Premier Jiang Yi-huah (江宜樺) yesterday said the government would aim for “tax justice and fairness,” but refused to be pinned down when asked by legislators for details.
When asked by Taiwan Solidarity Union (TSU) Legislator Lai Chen-chang (賴振昌) to elaborate on the section on tax reform in his written policy address, Jiang said that tax reform would be based on the principle of “imposing higher taxes on higher-income groups to expand deductions for salaried workers.”
“We hope to use the wealth of the rich to help the poor. Tax justice and fairness are the underlying principles behind the reform proposal,” Jiang said at the opening of the new legislative session.
In his written report, Jiang mentioned the possibility of adjusting outdated tax provisions, citing as examples business and income taxes — including the integrated income tax system, which he said goes against the international trend — to significantly increase special deductions for salaried workers and people with disabilities.
Lai praised the direction of the government proposal and encouraged Jiang to proceed with his plan to reform the tax system during an election year.
However, Jiang appeared reluctant to reveal details of the reform proposal when he was later asked by Democratic Progressive Party Legislator Gao Jyh-peng (高志鵬) whether the Executive Yuan was considering raising or lowering business taxes.
Jiang said he had read the proposal drafted by the Ministry of Finance, which suggested adjusting the business tax for banking institutions.
“I would rather let the Ministry of Finance explain in detail at an appropriate time,” he said.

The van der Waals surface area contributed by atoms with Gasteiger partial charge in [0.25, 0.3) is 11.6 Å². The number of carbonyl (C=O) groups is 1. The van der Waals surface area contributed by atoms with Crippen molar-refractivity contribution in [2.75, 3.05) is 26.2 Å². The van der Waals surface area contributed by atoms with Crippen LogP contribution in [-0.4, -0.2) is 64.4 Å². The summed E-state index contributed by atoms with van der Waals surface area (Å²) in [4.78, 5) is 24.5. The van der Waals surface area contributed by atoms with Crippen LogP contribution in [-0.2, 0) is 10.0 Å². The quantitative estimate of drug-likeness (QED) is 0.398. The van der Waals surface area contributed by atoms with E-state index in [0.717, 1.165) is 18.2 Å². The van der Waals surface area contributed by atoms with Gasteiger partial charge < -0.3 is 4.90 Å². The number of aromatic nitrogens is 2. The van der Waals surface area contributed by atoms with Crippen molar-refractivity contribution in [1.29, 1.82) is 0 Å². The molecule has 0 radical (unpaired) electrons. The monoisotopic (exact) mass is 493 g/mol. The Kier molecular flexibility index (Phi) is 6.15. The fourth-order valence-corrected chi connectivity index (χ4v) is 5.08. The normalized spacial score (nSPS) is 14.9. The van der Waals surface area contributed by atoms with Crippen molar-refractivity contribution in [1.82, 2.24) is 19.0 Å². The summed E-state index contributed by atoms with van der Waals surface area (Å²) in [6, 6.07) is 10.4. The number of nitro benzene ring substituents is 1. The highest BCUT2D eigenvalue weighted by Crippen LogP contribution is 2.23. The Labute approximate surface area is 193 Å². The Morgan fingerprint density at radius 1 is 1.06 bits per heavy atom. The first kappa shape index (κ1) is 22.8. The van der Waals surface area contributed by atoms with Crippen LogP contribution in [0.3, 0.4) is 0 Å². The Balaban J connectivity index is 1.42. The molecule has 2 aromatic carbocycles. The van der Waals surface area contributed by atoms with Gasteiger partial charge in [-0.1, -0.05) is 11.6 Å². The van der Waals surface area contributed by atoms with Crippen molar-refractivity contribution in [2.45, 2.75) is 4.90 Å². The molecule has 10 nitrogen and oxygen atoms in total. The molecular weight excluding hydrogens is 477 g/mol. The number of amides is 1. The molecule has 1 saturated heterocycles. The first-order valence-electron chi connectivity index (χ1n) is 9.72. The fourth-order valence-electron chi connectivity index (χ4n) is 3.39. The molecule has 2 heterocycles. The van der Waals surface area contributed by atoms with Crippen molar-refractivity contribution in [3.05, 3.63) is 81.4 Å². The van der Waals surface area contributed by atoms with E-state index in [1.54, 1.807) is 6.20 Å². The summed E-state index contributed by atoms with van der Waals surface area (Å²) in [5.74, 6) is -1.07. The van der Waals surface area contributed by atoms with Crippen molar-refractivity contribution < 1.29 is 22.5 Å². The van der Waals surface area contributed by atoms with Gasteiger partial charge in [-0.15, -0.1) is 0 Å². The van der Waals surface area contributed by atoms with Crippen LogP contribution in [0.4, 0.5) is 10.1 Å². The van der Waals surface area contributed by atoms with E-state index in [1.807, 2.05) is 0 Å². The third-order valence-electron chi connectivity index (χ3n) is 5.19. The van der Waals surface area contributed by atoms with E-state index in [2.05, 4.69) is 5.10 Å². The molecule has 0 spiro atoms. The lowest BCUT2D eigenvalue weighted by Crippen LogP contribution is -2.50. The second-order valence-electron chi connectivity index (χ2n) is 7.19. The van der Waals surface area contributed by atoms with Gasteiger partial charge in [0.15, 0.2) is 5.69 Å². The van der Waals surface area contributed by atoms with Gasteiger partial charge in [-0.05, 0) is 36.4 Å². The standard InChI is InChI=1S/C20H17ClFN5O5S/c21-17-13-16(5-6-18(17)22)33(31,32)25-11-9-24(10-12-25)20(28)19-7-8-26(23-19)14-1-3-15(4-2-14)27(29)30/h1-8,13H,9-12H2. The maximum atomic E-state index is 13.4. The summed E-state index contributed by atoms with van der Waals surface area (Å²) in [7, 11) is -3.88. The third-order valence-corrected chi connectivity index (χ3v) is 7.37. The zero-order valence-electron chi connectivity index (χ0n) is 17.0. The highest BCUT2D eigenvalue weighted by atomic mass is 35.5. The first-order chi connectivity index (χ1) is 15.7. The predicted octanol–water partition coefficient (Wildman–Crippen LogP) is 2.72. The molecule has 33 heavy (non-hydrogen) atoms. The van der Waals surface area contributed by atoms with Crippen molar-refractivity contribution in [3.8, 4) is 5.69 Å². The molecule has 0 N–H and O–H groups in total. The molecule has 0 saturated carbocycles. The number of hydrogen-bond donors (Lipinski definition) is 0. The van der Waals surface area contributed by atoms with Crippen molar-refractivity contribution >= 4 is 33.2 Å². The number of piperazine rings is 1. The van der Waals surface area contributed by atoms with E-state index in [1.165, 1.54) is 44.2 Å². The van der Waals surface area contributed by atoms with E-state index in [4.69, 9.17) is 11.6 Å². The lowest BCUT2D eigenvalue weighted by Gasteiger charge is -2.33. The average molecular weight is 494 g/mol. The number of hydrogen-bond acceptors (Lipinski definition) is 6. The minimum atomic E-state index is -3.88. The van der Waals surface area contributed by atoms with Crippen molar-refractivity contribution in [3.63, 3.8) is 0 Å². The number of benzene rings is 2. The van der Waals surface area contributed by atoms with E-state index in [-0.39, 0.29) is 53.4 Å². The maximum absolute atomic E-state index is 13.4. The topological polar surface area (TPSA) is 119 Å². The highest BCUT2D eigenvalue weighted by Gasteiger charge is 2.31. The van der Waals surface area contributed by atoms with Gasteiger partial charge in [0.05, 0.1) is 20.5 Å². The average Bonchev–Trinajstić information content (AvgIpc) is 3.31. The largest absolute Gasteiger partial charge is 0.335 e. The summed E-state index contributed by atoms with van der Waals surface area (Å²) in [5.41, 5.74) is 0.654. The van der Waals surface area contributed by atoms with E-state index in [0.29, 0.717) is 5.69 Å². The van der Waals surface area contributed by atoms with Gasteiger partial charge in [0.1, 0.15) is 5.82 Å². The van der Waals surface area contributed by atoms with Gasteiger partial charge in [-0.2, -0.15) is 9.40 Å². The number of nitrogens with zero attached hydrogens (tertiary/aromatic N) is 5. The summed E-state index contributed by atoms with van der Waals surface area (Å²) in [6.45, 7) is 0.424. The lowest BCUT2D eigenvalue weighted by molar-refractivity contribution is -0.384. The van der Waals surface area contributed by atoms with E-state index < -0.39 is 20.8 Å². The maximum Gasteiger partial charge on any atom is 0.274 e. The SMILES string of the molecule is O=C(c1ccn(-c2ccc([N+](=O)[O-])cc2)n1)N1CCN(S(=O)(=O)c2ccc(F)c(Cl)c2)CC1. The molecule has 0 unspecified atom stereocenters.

Minister of Finance Chang Sheng-ford (張盛和) told Gao that there was no room to further lower the business tax for banking institutions since it was cut to 2 percent from 5 percent in 1999, implying that the ministry might raise the rate.
Chinese Nationalist Party (KMT) Legislator Yang Chiung-ying (楊瓊櫻) said Jiang should not consider raising business taxes as this could put the nation’s economic recovery at risk.
Jiang was scheduled to start his policy report at the legislature at 10am yesterday, but it was delayed until 3pm as TSU lawmakers blocked his report in protest against the government’s planned changes to high-school course guidelines.
Jiang delivered his policy address amid sporadic chaos, as several KMT legislators tried to stop three TSU lawmakers from moving closer to the podium to display posters with slogans against the new curriculum guidelines that read “historical distortion, brainwashing the Taiwanese public” among others.
The TSU lawmakers staged the protest after the KMT rejected their demands at a negotiation meeting earlier yesterday that the guidelines should be reversed.
During the question-and-answer session, Jiang was also asked by DPP Legislator Ker Chien-ming (柯建銘) to consider granting former president Chen Shui-bian (陳水扁), who is in prison on corruption charges, medical parole in view of his failing health.
The Taichung Veterans General Hospital released a diagnosis statement on Tuesday recommending that Chen be sent home for care.
Jiang was noncommittal, saying he would instruct the Ministry of Justice to review the case in accordance with related regulations.
Minister of Justice Luo Ying-shay (羅瑩雪) said that the former president might not receive better care at home in terms of medical equipment for his subsequent treatment.